When Francis Fukuyama declared the end of history to be 1991, the West was fooled again, this time by Boris Yeltsin’s “correction of Russian politics”. Nobody seemed overly interested in making Russia adopt democracy at a time of weakness. Co-operation with Yeltsin the “reformer” paved the way for Vladimir Putin, who was named Russia’s next ruler by Yeltsin. Putin fits into the long tradition of autocratic Russian rulers, as evidenced by his invasion of Georgia in 2008, his annexation of Crimea in 2014 and the hybrid warfare he is waging against the West. The West was again caught by surprise, while Russia has begun to weaken once more.
Oil price blues
Most economists agree that Russia can no longer build its budget solely on the stability of high oil prices. In the long-term, Russians are aware that petroleum revenues will shrink. Russia’s extraction of oil is expected to decrease 50 per cent by 2035 and the Russian ministry of energy has already adopted a general plan of development for the oil industry for the next two decades. This plan is set to replace the current one, which was adopted five years ago and will be valid until 2020. The assumed price of oil in the latter plan was $80 in 2020 and $97.50 in 2030. The ministry also concluded that the exploration of fields that are already in use can only meet half of the necessary demand. To meet it fully, Russia will need to exploit new oil fields, which will require further development of exploration projects.
In terms of utilising undeveloped oil fields, the new plan has several main scenarios. One is moderately profitable and based on a price that would secure the minimum cost-effectiveness of research and assumes the suspension of western sanctions no later than the end of 2016. Another scenario is based on forecasts of low oil prices and assumes that sanctions have not been lifted. The plan suggests that Russia should maintain its current level of extraction through 2022. However, this is a controversial claim, since companies like Rosneft and Gazprom Neft have frozen their exploration programmes due to the sanctions and the serious limitation of access to technologies. Thus far, Rosneft has failed to find a business partner who would join with them to carry out their new extraction activities, such as the exploitation of the Vankor field in eastern Siberia. Meanwhile, Gazprom Neft has developed ambitious extraction plans in the Arctic region, but its future is uncertain as well.
According to analysts at the Warsaw-based think tank OSW, Russian authorities have been aware of long-term oil price decreases and the persistence of Russia’s stagnation, but they do not have a well-thought-out strategy to strengthen the country’s development potential. This analysis argues that Russia requires a fundamental reconstruction of the current political and economic system. The Kremlin is certainly not interested in any deep, internal changes at the moment, although it may implement some temporary, remedial measures.
If oil prices remain low for more than two years and Russia is kept in international isolation, it could result in the collapse of the Putin regime. If not, Putin may yet emerge from the mire as a victor. Whatever happens, Russia cannot depend purely on oil. Therefore, its activity in Western Europe’s gas sector should be seen in these circumstances as a way to try and escape the crisis. Support that western companies give to initiatives like Nord Stream 2 is throwing a lifeline to Putin. If successful, Nord Stream 2 could eliminate Russia’s need for real reforms, which are necessary to modernise the country’s economy.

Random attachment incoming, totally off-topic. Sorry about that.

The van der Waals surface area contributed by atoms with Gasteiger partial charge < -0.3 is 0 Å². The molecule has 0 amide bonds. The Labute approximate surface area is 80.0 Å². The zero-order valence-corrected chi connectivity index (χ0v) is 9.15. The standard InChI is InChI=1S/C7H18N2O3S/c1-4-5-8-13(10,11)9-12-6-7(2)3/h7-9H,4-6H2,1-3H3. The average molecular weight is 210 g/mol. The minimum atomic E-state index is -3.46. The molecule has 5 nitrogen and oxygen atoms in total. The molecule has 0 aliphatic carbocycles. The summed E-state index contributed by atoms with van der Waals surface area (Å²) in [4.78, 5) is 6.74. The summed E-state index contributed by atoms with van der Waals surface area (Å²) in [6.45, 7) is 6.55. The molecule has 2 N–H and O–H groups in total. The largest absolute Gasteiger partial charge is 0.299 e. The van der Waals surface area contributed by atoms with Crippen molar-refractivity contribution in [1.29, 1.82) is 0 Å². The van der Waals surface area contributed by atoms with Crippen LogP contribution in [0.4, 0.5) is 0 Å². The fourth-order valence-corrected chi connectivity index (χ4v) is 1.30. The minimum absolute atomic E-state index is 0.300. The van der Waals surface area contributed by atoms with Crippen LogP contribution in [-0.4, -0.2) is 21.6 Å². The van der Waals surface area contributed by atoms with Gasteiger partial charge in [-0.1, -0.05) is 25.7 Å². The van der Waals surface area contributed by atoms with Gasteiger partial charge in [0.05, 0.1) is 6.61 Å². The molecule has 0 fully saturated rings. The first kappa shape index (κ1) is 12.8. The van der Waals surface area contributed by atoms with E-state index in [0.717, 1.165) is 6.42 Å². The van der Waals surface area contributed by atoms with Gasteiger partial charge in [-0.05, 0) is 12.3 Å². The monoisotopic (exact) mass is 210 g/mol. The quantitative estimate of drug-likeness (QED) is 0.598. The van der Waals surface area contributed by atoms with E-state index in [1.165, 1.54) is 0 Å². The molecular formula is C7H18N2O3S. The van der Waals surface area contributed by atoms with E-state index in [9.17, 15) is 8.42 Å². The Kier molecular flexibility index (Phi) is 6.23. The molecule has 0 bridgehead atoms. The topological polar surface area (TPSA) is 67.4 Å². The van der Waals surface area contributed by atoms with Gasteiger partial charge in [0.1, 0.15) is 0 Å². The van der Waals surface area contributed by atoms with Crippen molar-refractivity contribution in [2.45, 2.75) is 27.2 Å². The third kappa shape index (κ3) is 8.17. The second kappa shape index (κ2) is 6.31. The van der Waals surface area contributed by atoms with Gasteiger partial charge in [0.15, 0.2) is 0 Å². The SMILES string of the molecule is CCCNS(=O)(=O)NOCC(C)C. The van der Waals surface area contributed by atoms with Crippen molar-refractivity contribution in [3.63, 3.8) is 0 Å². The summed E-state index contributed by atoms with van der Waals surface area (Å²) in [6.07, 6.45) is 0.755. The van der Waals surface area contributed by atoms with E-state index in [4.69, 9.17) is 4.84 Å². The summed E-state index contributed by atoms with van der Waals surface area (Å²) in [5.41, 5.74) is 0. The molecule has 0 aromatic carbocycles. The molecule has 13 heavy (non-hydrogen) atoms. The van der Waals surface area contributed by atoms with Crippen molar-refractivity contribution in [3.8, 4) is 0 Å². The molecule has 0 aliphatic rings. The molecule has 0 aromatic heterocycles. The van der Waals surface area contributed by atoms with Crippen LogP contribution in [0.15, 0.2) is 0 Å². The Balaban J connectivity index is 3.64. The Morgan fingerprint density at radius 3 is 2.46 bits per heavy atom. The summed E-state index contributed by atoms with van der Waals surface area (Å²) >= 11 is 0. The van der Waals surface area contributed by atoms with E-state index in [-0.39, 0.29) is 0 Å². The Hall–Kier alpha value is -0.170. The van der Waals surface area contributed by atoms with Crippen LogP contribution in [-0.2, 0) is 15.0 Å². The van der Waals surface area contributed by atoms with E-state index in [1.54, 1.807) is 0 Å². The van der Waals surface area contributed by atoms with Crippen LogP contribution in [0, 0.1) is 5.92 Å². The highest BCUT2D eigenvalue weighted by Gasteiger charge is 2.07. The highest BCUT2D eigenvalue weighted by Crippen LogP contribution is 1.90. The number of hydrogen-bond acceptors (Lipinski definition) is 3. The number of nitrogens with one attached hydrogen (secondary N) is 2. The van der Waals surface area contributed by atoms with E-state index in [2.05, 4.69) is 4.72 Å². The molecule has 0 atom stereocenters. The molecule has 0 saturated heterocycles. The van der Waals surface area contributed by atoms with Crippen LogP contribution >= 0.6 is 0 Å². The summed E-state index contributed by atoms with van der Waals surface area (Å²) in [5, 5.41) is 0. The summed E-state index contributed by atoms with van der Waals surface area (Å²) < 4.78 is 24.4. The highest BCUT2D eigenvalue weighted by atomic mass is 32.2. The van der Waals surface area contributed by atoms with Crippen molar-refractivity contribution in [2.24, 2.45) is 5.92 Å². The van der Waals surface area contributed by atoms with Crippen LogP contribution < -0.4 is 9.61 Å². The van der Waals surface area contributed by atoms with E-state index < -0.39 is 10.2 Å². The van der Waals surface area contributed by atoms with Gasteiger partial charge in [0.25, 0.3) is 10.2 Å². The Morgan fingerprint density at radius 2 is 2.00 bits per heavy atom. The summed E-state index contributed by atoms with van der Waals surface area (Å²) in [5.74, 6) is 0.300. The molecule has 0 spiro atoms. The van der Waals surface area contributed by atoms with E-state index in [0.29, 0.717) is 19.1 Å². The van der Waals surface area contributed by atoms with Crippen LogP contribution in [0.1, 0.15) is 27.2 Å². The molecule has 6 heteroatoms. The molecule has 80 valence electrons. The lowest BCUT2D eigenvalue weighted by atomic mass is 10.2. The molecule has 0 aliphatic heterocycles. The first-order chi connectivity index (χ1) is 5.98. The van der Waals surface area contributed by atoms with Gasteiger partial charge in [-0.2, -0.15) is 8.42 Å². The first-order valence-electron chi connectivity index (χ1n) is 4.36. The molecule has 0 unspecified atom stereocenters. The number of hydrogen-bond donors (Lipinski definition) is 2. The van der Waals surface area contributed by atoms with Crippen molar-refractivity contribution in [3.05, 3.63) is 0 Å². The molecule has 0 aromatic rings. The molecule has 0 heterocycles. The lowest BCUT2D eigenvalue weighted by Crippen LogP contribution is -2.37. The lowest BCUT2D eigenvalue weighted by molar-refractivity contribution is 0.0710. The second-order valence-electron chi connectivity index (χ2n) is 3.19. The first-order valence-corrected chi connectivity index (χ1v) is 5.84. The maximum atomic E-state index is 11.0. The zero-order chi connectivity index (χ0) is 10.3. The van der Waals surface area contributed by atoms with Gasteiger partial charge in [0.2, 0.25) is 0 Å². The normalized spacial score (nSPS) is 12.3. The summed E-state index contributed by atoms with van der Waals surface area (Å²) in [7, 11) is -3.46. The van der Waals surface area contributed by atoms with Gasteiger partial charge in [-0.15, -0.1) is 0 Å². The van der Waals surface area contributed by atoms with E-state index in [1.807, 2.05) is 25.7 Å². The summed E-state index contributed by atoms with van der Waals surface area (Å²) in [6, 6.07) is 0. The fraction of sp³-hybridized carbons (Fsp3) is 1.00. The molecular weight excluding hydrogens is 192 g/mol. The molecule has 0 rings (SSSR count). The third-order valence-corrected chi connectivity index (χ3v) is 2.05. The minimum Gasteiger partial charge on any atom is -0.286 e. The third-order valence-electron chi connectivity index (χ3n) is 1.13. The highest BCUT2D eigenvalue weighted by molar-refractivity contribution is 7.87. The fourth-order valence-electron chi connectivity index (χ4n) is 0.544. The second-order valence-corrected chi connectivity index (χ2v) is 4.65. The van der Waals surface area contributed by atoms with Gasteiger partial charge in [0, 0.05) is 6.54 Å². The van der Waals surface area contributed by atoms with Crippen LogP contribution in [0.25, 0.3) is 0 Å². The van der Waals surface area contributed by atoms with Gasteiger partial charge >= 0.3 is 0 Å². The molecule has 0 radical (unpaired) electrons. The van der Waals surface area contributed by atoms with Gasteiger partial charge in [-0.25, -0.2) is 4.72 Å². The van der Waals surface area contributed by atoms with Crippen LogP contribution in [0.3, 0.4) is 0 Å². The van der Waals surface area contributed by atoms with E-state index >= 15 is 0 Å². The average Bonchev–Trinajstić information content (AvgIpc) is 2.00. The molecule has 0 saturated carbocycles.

Gazprom’s income constitutes around one-fifth of the entire Russian state budget. Sberbank CIB predicts that gas prices in Europe will decrease in 2016 by 35 per cent. If this turns out to be true, Russia’s revenues from gas sales will shrink by an equal amount. In the first half of February 2016, Gazprom exported around 45 million cubic metres of gas per day to Germany via the Nord Stream pipeline. This amounts to about half of what was being exported to Germany during the same period in 2015.
Test for the future
The West might repeat the same mistakes it has made in the past and help a weak authoritarian regime recover. A pretext for this could be another virtual “correction” of Russian politics, purely for the consumption of western audiences. Evidence of first attempts at this can already be seen. There is widespread speculation about Putin’s successor, as well as about candidates for the post of finance minister, each of them increasingly liberal. Simultaneously, some western politicians have already begun changing their tune by arguing that Russia is an indispensable partner in international affairs. This narrative is slowly replacing any discussion on the role that Russia plays in creating problems (as opposed to solving them). At a time when Russia is weak, the West could be more demanding towards it. Instead of flooding Twitter with #FreeSavchenko tweets, it could undertake real, concrete efforts to free Ukrainian pilot Nadiya Savchenko and support change in Russia. Nord Stream 2 could be a test regarding which way the internally divided West will choose to deal with Russia in the future.
The current US and EU sanctions against Russia are more about banking, oil and the arms sectors. A hermetic isolation followed by the extension of sanctions would force Russia to adopt structural changes in its economy. The ultimate step would be to exclude Russia from the international SWIFT banking system. It is true that the worsening of relations with Russia risks further tensions with the West, but energy interdependence is not a way to lessen this risk.
Perhaps there is no way back from the current poor relations that exist with Russia. To bow to Russia’s demands in this situation would make little sense. So far, Europe has not decided to go beyond the current set of limited sanctions that should still be regarded as a relative success. Yet the West should look at its own history of relations with Russia to draw conclusions on how to deal with this big, eastern neighbour when it is struggling with a severe crisis.
Wojciech Jakóbik is an energy analyst at Jagiellonian Institute and editor-in-chief of economic portal biznesalert.pl.
This article was published in New Eastern Europe Issue 3-4 2016: One for all, all for one?